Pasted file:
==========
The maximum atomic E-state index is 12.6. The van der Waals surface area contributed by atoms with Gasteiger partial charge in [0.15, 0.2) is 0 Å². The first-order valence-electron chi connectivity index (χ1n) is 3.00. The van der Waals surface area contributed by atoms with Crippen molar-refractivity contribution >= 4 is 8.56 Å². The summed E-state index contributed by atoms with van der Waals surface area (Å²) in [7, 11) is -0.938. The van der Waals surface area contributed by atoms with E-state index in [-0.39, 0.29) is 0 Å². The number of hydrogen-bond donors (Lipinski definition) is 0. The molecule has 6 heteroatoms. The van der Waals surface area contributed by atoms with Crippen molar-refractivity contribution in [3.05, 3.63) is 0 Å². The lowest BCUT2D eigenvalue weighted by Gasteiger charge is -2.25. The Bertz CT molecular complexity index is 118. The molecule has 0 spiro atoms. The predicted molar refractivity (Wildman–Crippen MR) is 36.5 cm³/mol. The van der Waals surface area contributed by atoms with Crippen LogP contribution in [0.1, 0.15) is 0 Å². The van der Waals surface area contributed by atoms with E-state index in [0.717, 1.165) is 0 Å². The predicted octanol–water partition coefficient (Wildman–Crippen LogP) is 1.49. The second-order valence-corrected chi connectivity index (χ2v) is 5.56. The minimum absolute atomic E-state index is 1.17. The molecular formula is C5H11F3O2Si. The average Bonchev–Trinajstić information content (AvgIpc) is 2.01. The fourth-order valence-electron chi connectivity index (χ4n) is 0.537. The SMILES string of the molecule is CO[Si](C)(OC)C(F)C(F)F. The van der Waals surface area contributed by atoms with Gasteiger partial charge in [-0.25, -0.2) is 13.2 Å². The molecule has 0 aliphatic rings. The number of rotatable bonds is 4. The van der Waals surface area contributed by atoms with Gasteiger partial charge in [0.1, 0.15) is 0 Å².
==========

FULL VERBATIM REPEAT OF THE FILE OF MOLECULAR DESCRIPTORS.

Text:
The maximum atomic E-state index is 12.6. The van der Waals surface area contributed by atoms with Gasteiger partial charge in [0.15, 0.2) is 0 Å². The first-order valence-electron chi connectivity index (χ1n) is 3.00. The van der Waals surface area contributed by atoms with Crippen molar-refractivity contribution >= 4 is 8.56 Å². The summed E-state index contributed by atoms with van der Waals surface area (Å²) in [7, 11) is -0.938. The van der Waals surface area contributed by atoms with E-state index in [-0.39, 0.29) is 0 Å². The number of hydrogen-bond donors (Lipinski definition) is 0. The molecule has 6 heteroatoms. The van der Waals surface area contributed by atoms with Crippen molar-refractivity contribution in [3.05, 3.63) is 0 Å². The lowest BCUT2D eigenvalue weighted by Gasteiger charge is -2.25. The Bertz CT molecular complexity index is 118. The molecule has 0 spiro atoms. The predicted molar refractivity (Wildman–Crippen MR) is 36.5 cm³/mol. The van der Waals surface area contributed by atoms with Crippen LogP contribution in [0.1, 0.15) is 0 Å². The van der Waals surface area contributed by atoms with E-state index in [0.717, 1.165) is 0 Å². The predicted octanol–water partition coefficient (Wildman–Crippen LogP) is 1.49. The second-order valence-corrected chi connectivity index (χ2v) is 5.56. The minimum absolute atomic E-state index is 1.17. The molecular formula is C5H11F3O2Si. The average Bonchev–Trinajstić information content (AvgIpc) is 2.01. The fourth-order valence-electron chi connectivity index (χ4n) is 0.537. The SMILES string of the molecule is CO[Si](C)(OC)C(F)C(F)F. The van der Waals surface area contributed by atoms with Gasteiger partial charge in [-0.25, -0.2) is 13.2 Å². The molecule has 0 aliphatic rings. The number of rotatable bonds is 4. The van der Waals surface area contributed by atoms with Gasteiger partial charge in [0.1, 0.15) is 0 Å².